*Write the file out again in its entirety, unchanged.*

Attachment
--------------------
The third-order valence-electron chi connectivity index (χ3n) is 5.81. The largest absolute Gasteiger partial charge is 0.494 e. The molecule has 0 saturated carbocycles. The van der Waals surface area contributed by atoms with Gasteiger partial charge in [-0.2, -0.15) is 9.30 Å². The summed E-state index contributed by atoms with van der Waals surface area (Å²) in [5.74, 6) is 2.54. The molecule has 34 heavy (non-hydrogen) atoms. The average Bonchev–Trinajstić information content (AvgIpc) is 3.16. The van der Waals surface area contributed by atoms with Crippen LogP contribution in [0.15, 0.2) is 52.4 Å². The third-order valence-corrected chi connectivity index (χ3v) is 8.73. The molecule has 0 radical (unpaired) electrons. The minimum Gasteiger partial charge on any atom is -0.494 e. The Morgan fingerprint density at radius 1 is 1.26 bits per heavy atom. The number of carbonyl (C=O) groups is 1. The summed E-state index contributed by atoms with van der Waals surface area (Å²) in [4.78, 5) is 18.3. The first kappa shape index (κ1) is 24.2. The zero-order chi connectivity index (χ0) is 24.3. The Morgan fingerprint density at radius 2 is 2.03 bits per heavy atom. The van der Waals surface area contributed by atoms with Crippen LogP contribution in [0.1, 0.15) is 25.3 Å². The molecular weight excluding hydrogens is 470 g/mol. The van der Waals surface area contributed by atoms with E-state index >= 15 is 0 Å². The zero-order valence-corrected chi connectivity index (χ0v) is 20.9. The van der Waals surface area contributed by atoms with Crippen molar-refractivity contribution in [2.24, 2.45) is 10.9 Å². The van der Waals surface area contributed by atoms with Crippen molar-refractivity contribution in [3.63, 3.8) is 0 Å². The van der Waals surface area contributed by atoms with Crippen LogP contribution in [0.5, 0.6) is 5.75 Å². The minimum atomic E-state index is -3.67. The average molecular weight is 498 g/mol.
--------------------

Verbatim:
The third-order valence-electron chi connectivity index (χ3n) is 5.81. The largest absolute Gasteiger partial charge is 0.494 e. The molecule has 0 saturated carbocycles. The van der Waals surface area contributed by atoms with Gasteiger partial charge in [-0.2, -0.15) is 9.30 Å². The summed E-state index contributed by atoms with van der Waals surface area (Å²) in [5.74, 6) is 2.54. The molecule has 34 heavy (non-hydrogen) atoms. The average Bonchev–Trinajstić information content (AvgIpc) is 3.16. The van der Waals surface area contributed by atoms with Crippen LogP contribution in [0.15, 0.2) is 52.4 Å². The third-order valence-corrected chi connectivity index (χ3v) is 8.73. The molecule has 0 radical (unpaired) electrons. The minimum Gasteiger partial charge on any atom is -0.494 e. The Morgan fingerprint density at radius 1 is 1.26 bits per heavy atom. The number of carbonyl (C=O) groups is 1. The summed E-state index contributed by atoms with van der Waals surface area (Å²) in [4.78, 5) is 18.3. The first kappa shape index (κ1) is 24.2. The zero-order chi connectivity index (χ0) is 24.3. The Morgan fingerprint density at radius 2 is 2.03 bits per heavy atom. The van der Waals surface area contributed by atoms with Crippen LogP contribution in [0.1, 0.15) is 25.3 Å². The molecular weight excluding hydrogens is 470 g/mol. The van der Waals surface area contributed by atoms with E-state index >= 15 is 0 Å². The zero-order valence-corrected chi connectivity index (χ0v) is 20.9. The van der Waals surface area contributed by atoms with Crippen molar-refractivity contribution in [2.24, 2.45) is 10.9 Å². The van der Waals surface area contributed by atoms with Crippen molar-refractivity contribution in [3.63, 3.8) is 0 Å². The van der Waals surface area contributed by atoms with Crippen LogP contribution in [0.5, 0.6) is 5.75 Å². The minimum atomic E-state index is -3.67. The average molecular weight is 498 g/mol.